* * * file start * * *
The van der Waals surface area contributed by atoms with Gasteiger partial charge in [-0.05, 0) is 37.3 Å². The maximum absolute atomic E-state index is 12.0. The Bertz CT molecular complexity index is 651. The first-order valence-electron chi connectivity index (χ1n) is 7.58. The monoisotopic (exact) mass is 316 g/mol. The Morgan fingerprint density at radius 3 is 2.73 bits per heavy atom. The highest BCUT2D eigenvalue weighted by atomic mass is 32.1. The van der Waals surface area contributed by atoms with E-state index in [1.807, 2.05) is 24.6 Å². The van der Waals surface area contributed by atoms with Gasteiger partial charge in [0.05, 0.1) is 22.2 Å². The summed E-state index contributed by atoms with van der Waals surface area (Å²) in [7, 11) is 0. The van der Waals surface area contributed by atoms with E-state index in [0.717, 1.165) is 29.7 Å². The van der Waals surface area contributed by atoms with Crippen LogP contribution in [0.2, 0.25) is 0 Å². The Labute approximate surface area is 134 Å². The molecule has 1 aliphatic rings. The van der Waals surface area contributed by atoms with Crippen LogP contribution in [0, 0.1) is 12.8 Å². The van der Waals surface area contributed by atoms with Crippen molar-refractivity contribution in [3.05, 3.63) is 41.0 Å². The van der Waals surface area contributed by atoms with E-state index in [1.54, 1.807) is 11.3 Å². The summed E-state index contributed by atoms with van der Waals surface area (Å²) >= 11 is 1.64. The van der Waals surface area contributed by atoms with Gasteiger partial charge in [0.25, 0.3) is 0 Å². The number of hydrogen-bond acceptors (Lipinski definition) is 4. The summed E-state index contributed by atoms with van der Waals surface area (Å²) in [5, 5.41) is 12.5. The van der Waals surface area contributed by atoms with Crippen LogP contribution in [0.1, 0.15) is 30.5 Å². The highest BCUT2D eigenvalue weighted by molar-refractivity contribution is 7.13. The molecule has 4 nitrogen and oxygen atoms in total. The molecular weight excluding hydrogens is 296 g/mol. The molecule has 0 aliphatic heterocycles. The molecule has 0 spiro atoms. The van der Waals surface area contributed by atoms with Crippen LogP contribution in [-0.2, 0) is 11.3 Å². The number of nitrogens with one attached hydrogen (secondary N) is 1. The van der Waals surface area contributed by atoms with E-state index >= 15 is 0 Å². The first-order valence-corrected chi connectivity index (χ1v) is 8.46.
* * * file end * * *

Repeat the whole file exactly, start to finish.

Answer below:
The van der Waals surface area contributed by atoms with Gasteiger partial charge in [-0.05, 0) is 37.3 Å². The maximum absolute atomic E-state index is 12.0. The Bertz CT molecular complexity index is 651. The first-order valence-electron chi connectivity index (χ1n) is 7.58. The monoisotopic (exact) mass is 316 g/mol. The Morgan fingerprint density at radius 3 is 2.73 bits per heavy atom. The highest BCUT2D eigenvalue weighted by atomic mass is 32.1. The van der Waals surface area contributed by atoms with E-state index in [1.807, 2.05) is 24.6 Å². The van der Waals surface area contributed by atoms with Gasteiger partial charge in [0.05, 0.1) is 22.2 Å². The summed E-state index contributed by atoms with van der Waals surface area (Å²) in [7, 11) is 0. The van der Waals surface area contributed by atoms with E-state index in [0.717, 1.165) is 29.7 Å². The van der Waals surface area contributed by atoms with Crippen LogP contribution in [0.2, 0.25) is 0 Å². The Labute approximate surface area is 134 Å². The molecule has 1 aliphatic rings. The van der Waals surface area contributed by atoms with Crippen LogP contribution in [0, 0.1) is 12.8 Å². The van der Waals surface area contributed by atoms with Crippen molar-refractivity contribution in [3.05, 3.63) is 41.0 Å². The van der Waals surface area contributed by atoms with E-state index in [1.54, 1.807) is 11.3 Å². The summed E-state index contributed by atoms with van der Waals surface area (Å²) >= 11 is 1.64. The van der Waals surface area contributed by atoms with Gasteiger partial charge in [0.25, 0.3) is 0 Å². The number of hydrogen-bond acceptors (Lipinski definition) is 4. The summed E-state index contributed by atoms with van der Waals surface area (Å²) in [5, 5.41) is 12.5. The van der Waals surface area contributed by atoms with Crippen LogP contribution in [0.1, 0.15) is 30.5 Å². The highest BCUT2D eigenvalue weighted by molar-refractivity contribution is 7.13. The molecule has 4 nitrogen and oxygen atoms in total. The molecular weight excluding hydrogens is 296 g/mol. The molecule has 0 aliphatic heterocycles. The molecule has 0 spiro atoms. The van der Waals surface area contributed by atoms with Crippen LogP contribution in [-0.2, 0) is 11.3 Å². The number of nitrogens with one attached hydrogen (secondary N) is 1. The van der Waals surface area contributed by atoms with E-state index >= 15 is 0 Å². The first-order valence-corrected chi connectivity index (χ1v) is 8.46.